December 2019 Beekeeper’s Corner

By Jerry Przybylski, local bees preferred

Register hives January 1 with the Local County Agricultural Commissioner (CAC). It’s mandatory now.
The easiest way is Second best is the form on our website.

Our so-called winter has arrived. Mostly we will have rainy days, overcast days, some days with temperatures below 50ºF, and a few nice days when we can peek into our hives. (remember, real winter means snow on the ground for months.)
Our bees forage, some hives more than others, when it’s warmer than that magic 50º temperature.  Watch entrances looking for normal foraging. Are the bees returning with pollen? That’s a good sign.
It’s OK to take a quick look at the bee activity under the top cover, or between boxes. Lift the back of the hive to assess food stores. If a colony has capped honey it probably doesn’t need to be fed.

Bees were busy processing nectar during the recent good weather. If hives gained weight this fall, remove excess capped honey frames and leave uncapped honey. Rearrange the hive so the queen has drawn next to the brood ball to lay eggs in.  When rearranging frames, don’t split up the brood ball.
More than one pollen frame per brood box will limit the queen’s ability to lay eggs during the expansion expected late this month or next month.  Extra pollen frames are best preserved by freezing so the wax moth, and sap beetles don’t destroy them. If storing them outdoors, take precautions to keep rodents out; they like pollen too.

When the bees cluster up, they still transpire, so warm moist air raises to the top of the hive. On cold nights, humidity inside the hive condenses on cold surfaces. When the top cover is colder than the dew-point, it condenses there. Cold water, dripping on bees is bad. Dampness promotes mildew and mold growth in the hive too. In cold climates beekeepers put “blankets” or porous fiber board under the top cover to absorb the water. Instead, covering the hive’s top cover with insulation helps keep the top cover warmer than the dew-point, which blocks condensation. Convective air currents carry the moisture to the side of the hive where water beads up on the inside walls and dribbles down.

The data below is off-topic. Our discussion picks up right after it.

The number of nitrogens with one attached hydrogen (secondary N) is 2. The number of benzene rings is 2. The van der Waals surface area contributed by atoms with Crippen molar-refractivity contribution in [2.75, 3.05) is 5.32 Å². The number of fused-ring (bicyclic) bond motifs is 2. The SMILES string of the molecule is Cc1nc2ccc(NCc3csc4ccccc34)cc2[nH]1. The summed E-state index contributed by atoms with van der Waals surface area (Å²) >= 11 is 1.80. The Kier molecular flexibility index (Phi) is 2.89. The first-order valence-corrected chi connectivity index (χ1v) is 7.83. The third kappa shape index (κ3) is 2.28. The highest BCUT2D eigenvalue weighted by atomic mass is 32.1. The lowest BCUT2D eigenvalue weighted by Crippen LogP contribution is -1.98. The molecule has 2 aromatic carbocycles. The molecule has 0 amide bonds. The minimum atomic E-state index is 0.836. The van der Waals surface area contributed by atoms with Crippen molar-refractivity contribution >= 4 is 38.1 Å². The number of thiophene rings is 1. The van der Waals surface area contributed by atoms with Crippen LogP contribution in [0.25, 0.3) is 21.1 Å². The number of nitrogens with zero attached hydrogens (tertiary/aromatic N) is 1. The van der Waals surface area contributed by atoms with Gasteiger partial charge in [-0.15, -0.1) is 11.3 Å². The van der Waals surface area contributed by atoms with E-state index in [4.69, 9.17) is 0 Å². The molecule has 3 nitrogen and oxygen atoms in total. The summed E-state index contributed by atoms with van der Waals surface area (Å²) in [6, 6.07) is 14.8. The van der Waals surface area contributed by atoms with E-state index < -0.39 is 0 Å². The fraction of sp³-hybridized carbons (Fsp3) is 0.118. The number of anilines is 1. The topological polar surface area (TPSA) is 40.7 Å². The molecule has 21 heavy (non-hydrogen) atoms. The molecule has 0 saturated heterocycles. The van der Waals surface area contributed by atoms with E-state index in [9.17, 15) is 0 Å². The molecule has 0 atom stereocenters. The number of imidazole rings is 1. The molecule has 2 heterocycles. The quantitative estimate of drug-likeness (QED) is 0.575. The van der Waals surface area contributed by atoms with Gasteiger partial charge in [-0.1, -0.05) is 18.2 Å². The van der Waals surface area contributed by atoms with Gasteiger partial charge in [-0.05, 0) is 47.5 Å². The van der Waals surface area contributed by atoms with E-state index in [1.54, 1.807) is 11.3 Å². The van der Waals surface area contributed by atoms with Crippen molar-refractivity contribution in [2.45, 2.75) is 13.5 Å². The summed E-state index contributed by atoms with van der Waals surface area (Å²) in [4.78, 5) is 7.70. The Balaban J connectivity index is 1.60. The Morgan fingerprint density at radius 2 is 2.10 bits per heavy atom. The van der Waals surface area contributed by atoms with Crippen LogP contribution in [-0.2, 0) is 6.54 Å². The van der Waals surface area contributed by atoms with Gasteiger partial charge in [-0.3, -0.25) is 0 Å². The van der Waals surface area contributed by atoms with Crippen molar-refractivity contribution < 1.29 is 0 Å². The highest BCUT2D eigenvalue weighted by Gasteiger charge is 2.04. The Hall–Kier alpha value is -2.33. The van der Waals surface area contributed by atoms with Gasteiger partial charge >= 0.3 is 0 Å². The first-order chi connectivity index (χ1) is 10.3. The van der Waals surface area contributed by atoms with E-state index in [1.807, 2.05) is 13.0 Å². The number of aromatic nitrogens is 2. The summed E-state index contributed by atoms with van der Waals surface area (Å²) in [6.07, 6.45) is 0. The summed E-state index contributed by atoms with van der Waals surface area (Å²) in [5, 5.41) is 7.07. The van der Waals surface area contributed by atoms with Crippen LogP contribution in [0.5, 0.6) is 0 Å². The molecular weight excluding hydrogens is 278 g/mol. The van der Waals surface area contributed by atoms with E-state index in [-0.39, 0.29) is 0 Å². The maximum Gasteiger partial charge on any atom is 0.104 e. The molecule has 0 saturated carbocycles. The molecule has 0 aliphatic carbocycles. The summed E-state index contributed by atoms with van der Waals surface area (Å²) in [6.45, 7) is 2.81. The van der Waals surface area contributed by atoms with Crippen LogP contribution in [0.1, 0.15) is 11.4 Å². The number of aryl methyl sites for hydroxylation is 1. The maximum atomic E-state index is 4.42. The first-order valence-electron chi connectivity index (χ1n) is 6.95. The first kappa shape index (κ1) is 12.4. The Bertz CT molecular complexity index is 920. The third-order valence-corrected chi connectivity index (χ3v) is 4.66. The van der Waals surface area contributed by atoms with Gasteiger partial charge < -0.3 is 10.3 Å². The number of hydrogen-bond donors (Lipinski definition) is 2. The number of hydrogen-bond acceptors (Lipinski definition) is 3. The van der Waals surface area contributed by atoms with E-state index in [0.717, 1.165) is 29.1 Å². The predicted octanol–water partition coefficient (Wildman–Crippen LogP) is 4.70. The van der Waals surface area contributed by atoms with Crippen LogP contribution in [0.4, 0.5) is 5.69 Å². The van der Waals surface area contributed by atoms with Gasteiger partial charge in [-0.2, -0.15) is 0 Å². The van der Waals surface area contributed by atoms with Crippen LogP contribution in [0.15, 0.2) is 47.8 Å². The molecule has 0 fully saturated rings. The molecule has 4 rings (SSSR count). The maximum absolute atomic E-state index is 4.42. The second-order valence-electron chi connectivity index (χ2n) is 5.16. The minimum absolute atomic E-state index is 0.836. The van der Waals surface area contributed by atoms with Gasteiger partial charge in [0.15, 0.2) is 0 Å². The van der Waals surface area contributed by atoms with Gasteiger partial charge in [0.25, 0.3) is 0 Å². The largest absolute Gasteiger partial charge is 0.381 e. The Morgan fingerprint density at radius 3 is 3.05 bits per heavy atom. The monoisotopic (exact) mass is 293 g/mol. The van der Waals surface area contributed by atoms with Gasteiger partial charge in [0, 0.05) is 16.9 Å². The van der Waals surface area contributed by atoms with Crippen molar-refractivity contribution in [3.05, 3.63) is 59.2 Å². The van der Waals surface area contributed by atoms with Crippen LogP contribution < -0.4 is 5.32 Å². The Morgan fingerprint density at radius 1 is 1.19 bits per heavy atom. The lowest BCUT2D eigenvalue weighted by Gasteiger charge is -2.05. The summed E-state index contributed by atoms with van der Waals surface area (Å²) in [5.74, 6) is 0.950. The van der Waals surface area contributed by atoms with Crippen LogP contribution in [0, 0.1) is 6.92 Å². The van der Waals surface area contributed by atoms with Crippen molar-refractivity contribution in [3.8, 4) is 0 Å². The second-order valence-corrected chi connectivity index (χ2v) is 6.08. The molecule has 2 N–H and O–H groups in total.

Tip hives “forward” to promote water draining out the front.
On rainy days your bees will appreciate an “awning” over their entrance. Landing in a water puddle is no fun.

When strong winds are predicted, make sure hives are secure and stable. If needed in your yard, make sure the stone is on top of the top cover.

The bee supply stores are filling my in-box with ads this week; yours too? Buy the things on your expansion wish-list when they’re on sale.
Clean up, repair, and build new equipment now so it’s ready when needed next spring.
Catch up on reading the stack of last year’s bee magazines, and reading the list of articles on the internet.
Bake some honey cookies for Christmas.

Propolis Ointment Recipe from Bonnie Morse

1 Part Beeswax (1/4 cup by volume or 58 grams by weight)
4 parts Coconut Oil (1 cup by volume or 217 grams by weight)
1 part Honey (1/4 cup by volume or 85 grams by weight)
1 part Propolis Tincture (1/4 cup by volume or 47 grams by weight)

In a double-boiler, melt all ingredients.
Remove from heat.
Stir continuously to prevent separation, until congealed.
Pour into containers.
Propolis Tincture

Place an inch of propolis scrapings in a container.
Cover the propolis with an inch of 151-Proof Rum, or 190-Proof Ever clear if available,
and seal the container.
Let stand.
Agitate daily.
The tincture is ready when no more solids dissolve.
Decant the brown liquid, the tincture, off of the sludge, and store in a sealed container.
The sludge remaining may be discarded or used as a component of your Привой и роевня, your Russian scion.